[Request #S60913]

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One-Fifth of the Nation: America's First Suburbs. By Robert Puentes and David Warren, The Brookings Institute (The Institute, Washington, DC) February 2006. 24 p.

Full Text at:

["Neither fully urban nor completely suburban, America's older, inner-ring, 'first' suburbs have a unique set of challenges -— such as concentrations of elderly and immigrant populations as well as outmoded housing and commercial buildings -— very different from those of the center city and fast growing newer places. Yet first suburbs exist in a policy blindspot with little in the way of state or federal tools to help them adapt to their new realities and secure a role as competitive and quality communities."]

[Request #S60914]

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The New Suburbanism: A Realist's Guide to The American Future. By Joel Kotkin. (The Planning Center, Costa Mesa, California) November 2005. 48 p.

Full Text at:

["In promoting the village concept, we share some common objectives with the new urbanists, notably the importance of public and open spaces as well as cultivating community. Yet at the same time we adopt what we see as a more flexible and practical design and policy agenda -— one that we believe can be effectively implemented in suburban communities. The core of our approach is that, in general, suburbs are good places for most people, and we need only to find ways to make them better."]

[Request #S60915]

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Park Use and Physical Activity in a Sample of Public Parks in the City of Los Angeles. By Deborah Cohen, and others, RAND Corporation. (The Corporation, Santa Monica, California) January 2006.

["In a study that argues for the city of Los Angeles to build more parks in underserved areas, the Rand Corporation says that parks are used mostly by those who live nearby.... The study found that 81% of park users live within one mile of the parks. 'Even if a large park is only a few miles away from a particular neighborhood, most neighborhood residents will not use that large park,' the study concluded.... The most common activity, the study found, was sitting. 'Nevertheless, most have engaged in light or moderate physical activity just to get there, since most park users walk to the park,' according to the study." Los Angeles Times (February 1, 2006) 1.]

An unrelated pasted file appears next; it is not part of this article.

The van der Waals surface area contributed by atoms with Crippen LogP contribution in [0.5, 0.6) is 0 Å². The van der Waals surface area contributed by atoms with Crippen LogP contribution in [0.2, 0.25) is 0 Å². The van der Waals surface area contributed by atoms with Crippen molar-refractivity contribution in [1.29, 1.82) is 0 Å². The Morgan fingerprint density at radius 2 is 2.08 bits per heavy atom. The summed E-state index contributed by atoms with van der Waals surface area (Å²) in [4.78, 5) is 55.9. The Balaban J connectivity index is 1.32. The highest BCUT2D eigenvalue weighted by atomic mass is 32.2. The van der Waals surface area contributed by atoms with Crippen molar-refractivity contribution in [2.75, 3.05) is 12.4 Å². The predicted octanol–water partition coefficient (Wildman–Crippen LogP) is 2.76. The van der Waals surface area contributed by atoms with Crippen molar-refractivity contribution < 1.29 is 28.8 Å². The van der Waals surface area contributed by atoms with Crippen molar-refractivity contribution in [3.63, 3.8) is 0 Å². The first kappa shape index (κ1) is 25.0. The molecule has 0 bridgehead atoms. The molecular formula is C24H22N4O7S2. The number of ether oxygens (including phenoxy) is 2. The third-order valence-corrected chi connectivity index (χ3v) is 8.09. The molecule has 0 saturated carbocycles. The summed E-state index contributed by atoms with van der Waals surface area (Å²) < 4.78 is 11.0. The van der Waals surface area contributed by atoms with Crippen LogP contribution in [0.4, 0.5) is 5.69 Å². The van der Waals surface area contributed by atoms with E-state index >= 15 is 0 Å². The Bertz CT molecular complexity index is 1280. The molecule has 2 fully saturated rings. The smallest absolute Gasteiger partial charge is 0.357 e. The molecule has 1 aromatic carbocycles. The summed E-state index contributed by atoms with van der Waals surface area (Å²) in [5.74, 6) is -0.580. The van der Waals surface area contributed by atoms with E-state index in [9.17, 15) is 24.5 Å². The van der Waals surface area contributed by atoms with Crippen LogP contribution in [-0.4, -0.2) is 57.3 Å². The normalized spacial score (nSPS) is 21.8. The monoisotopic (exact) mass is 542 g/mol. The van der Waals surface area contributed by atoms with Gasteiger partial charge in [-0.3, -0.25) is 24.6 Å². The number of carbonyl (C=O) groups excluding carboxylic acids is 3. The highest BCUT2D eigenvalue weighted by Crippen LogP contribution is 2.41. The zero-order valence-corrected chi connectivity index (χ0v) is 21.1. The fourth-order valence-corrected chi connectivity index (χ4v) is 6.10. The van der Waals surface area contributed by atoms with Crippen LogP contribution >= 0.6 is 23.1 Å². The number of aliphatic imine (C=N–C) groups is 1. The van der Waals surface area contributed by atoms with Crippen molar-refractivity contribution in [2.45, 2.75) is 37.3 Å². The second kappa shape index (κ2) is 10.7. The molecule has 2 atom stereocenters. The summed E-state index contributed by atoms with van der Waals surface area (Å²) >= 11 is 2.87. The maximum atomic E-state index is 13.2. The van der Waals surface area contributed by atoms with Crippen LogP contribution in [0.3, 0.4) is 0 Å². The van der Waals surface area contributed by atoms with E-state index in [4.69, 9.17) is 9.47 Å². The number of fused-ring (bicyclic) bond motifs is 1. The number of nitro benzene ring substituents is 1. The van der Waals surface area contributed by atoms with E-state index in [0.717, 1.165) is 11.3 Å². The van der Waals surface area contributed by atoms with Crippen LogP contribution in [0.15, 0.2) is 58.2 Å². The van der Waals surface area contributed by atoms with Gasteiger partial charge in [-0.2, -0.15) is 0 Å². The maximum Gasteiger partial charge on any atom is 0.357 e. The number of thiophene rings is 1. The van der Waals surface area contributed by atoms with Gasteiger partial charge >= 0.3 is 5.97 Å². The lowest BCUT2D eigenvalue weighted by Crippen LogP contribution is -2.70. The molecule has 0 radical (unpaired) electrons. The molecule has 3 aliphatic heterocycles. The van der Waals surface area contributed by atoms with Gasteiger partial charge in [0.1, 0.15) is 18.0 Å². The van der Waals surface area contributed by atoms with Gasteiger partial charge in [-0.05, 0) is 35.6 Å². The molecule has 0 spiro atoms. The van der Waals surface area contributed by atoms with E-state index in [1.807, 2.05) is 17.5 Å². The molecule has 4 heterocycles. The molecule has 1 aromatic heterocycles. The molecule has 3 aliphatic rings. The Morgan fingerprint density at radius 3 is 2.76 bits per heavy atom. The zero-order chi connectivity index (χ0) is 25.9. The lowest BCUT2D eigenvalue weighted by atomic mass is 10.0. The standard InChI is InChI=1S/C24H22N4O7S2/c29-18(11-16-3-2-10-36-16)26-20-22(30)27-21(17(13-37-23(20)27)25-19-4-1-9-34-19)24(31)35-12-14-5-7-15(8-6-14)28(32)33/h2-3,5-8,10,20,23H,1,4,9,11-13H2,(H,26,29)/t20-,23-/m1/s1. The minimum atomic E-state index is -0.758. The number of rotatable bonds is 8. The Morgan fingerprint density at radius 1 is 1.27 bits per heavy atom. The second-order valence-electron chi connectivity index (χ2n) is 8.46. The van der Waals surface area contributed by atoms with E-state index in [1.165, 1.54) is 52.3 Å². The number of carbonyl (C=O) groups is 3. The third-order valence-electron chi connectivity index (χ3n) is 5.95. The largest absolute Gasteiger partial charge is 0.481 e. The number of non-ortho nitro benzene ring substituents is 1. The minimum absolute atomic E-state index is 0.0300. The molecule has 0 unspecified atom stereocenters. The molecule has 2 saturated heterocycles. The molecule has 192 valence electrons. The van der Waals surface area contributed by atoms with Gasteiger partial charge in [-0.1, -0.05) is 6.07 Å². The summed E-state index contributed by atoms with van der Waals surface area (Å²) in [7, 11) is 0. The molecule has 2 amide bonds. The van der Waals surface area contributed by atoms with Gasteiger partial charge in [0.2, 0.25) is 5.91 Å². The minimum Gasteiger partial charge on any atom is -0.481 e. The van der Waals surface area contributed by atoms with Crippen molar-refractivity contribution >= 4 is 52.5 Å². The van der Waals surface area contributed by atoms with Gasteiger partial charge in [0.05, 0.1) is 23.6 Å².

Executive Summary. 8 p.

Report. 91 p.

[Request #S60916]

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"Pesticide Mixtures, Endocrine Disruption, and Amphibian Declines: Are We Underestimating the Impact?" By Tyrone B. Hayes, and others. IN: Environmental Health Perspectives, EHPOnline (January 24, 2006) 71 p.

Full Text at:

["Chemical mixtures such as the soup of pesticides found in agricultural runoff can be vastly more toxic to humans and creatures than a single chemical, suggesting current efforts to assess health risks posed by such compounds significantly underestimate their danger.... The report found significant harmful effects on frogs given mixtures of pesticides commonly found in agricultural runoff — even though levels of the individual pesticides were thought not to cause harm and were 10 to 100 times below EPA standards." Oakland Tribune (January 25, 2006) 1.]